rkm : What are the French riots about?

2005-11-07

Richard Moore

referenced articles (included at bottom): 
http://www.nytimes.com/2005/11/07/international/europe/07france.html
http://www.washingtonpost.com/wp-dyn/content/article/2005/11/05/AR2005110501515.html

---

One of the themes I've been developing, with respect to
neoliberalism, is the notion of  "being left by the
wayside".

This notion arises because neoliberalism combines two
aspects, which together are very alarming.

The first aspect has to do with the dog-eat-dog
marketplace, what some call a 'race to the bottom'.
Whether you're an individual or a nation -- if you want to
succeed -- you find yourself in a competitive game of "The
Weakest Link". Many fail in this game, as we see with the
unemployed and the homeless and the West (in the case of
individuals), and with collapsed economies in the third world
(in the case of whole nations).

The second aspect of neoliberalism has to do with
'entitlements', or 'safety nets': they are being
systematically eliminated, in a process that goes under
the ironic name of 'reform'. For individuals, the
relentless process of 'reform' continues to reduce
government services, social welfare benefits, working
condition and employment guarantees, pensions, etc. For
nations, 'reform' undermines budgets with reckless tax
cuts, forcing the reductions in benefits, and takes away
the ability of nations to function effectively, by ever
greater demands for privatization and austerity.

For years in the EU there have been major waves of
protests, as one group after another has seen its safety
nets removed - farmers, truckers, civil servants, medical
workers, pensioners, students etc. etc. In the third world
the removal of safety nets has been most extreme, leading
directly to mass deaths by starvation and disease.
Collapsed economies and destroyed infrastructures take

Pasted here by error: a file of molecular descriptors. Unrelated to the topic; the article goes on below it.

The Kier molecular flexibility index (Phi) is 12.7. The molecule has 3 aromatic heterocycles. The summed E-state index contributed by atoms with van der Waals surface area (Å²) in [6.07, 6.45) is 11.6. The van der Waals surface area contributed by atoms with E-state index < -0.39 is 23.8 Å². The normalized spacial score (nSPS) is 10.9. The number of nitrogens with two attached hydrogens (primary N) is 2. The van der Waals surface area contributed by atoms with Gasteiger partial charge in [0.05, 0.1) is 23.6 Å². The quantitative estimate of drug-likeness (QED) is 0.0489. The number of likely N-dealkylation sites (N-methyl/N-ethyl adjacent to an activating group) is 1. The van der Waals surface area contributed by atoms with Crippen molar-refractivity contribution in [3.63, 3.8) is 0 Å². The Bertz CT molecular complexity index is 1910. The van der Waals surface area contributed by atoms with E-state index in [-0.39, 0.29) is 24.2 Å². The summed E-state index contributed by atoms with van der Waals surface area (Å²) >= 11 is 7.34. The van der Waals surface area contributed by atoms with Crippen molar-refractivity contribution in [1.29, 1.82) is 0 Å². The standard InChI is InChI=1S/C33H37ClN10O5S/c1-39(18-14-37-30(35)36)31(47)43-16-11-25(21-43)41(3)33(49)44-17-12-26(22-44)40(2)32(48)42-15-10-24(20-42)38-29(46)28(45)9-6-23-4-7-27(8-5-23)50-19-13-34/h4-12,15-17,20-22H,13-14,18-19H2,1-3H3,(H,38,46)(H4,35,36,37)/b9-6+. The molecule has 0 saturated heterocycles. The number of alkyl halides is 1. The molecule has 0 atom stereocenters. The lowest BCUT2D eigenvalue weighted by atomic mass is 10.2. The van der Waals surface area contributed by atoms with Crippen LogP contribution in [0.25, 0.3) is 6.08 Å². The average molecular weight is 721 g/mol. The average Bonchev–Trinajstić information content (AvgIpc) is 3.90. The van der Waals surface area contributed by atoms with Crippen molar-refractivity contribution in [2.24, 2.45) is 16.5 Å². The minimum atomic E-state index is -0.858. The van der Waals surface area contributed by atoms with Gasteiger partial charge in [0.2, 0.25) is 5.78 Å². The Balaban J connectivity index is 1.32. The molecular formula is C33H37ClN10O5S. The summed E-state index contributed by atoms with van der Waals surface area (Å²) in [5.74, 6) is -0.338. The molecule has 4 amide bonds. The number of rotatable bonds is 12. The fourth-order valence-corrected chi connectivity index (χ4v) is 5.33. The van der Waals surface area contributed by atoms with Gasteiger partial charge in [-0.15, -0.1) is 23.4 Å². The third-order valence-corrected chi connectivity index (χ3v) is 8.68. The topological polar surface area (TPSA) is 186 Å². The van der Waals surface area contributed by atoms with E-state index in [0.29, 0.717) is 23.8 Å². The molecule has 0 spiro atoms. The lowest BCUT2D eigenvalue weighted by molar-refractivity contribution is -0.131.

away the ability of governments to maintain order: with
the safety net of social order removed, the result is
genocidal civil wars as armed factions compete to survive.

I've seen no evidence that our esteemed leaders have any
intention of halting this 'reform' process. The evidence
clearly indicates that safety nets generally have been
targeted for extinction. In the third world, particularly
Africa, we can see that process in its final stages. With
Washington's various free-trade area initiatives -- NAFTA,
CAFTA, FTAA etc. -- we see blatant intent to rapidly
demote North American economies to third-world status. To
the extent this succeeds, that then puts pressure on the
EU -- if it wants to remain competitive in global markets
-- to further 'reform', to match North America.

With safety nets being systematically removed, and with
economic success becoming ever more difficult and
competitive, what is to happen to those who 'fall by the
wayside', those who 'have no place' in the system?

In Africa, eg. Rwanda, Zaire, The Sudan, etc., we've seen
one answer to this question: mass die-offs, and wasting
away in refugee  camps. In the West, these riots in France
-- and the response to those riots by officials and the
media -- provides us with a microcosm indicator of how
those 'left by the wayside' are going to be dealt with as
the neoliberal assault continues.

   NY Times: Unemployment in the neighborhoods is double and
    sometimes triple the 10 percent national average, while
    incomes are about 40 percent lower.
     ...Though a majority of the youths committing the acts are
    Muslim, and of African or North African origin, the mayhem
    has yet to take on any ideological or religious overtones.

Here we have a classic case of a group being left by the
neoliberal wayside. Unemployment generally is increasing
in Europe, and as the more advantaged people are forced to
compete for crumbs, those in disadvantaged communities are
increasingly left with no hope of employment or hope for
improvement in their lives. Prostitution, drugs, and crime
remain, as other 'career paths' disappear.  The community